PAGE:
Don Widener, technical director of ISR analysis and operations, BAE Systems
Widener has been a USGIF member for more than 10 years and played a role in standing up USGIF’s Universal GEOINT Certification Program as both a test taker for one of the first pilot exams as well as a member of the committee that helped develop the final exams. He is also a member of the Foundation’s Tradecraft and Professional Development Committee.
“[Certification] is a great starting point for analysts coming into the intelligence workforce,” he said. “GEOINT professionals can prove they’ve gone through some geospatial training, that they have the background, and that they understand tradecraft standards.”
BAE has prioritized training its staff—one of the largest in the GEOINT world. A number of its employees are already USGIF certified, and BAE offers incentive bonuses to employees that achieve USGIF certification. Additionally, the company has developed in-house, pre-certification training for its workforce.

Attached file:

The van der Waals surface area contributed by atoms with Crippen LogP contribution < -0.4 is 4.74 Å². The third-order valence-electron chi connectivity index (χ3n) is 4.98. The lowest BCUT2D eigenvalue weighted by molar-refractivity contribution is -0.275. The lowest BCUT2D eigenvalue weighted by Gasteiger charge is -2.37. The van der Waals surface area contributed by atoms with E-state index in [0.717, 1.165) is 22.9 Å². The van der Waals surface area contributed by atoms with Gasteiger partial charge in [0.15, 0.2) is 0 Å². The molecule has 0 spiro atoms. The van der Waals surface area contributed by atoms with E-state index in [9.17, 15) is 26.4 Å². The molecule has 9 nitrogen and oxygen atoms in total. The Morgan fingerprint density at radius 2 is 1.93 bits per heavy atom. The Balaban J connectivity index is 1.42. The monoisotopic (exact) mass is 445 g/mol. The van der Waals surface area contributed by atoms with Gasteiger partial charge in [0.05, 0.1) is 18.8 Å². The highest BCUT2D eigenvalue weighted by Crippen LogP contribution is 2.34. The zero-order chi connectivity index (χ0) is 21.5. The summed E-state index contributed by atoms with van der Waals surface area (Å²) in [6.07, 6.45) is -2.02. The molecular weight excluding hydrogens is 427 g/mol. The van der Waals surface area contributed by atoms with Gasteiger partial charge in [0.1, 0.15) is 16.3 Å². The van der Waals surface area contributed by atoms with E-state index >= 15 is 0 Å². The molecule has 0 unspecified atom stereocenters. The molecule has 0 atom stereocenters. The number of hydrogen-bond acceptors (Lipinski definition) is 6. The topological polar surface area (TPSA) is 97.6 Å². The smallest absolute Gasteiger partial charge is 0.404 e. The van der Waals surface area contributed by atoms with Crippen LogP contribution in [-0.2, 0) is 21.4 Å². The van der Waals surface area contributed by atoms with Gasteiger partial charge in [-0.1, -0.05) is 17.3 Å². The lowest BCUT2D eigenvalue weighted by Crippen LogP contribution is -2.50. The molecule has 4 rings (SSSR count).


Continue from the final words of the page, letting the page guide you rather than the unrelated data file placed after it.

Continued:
“We pride ourselves that our professionals are best in class, and the certification proves they live up to those standards,” Widener said.
Chris Powell, CTO, NT Concepts
Powell is co-chair of USGIF’s Emerging Technologies Subcommittee and believes certification creates an important baseline for assessing an individual’s expertise. Certification can help employers know what to look for when seeking professional GEOINT skills to fill a particular role.
“When we interview a data manager and that person [is certified], we can expect that person has a certain level of skills, expertise, maybe years of experience doing that type of work,” Powell said.
NT Concepts encourages its employees to consider USGIF certification. The company also has an initiative called “NTC University,” which trains the NT Concepts workforce for specific projects and leadership.
“[USGIF certification is] definitely something we’d consider adding to the [NTC University] curriculum,” Powell said.
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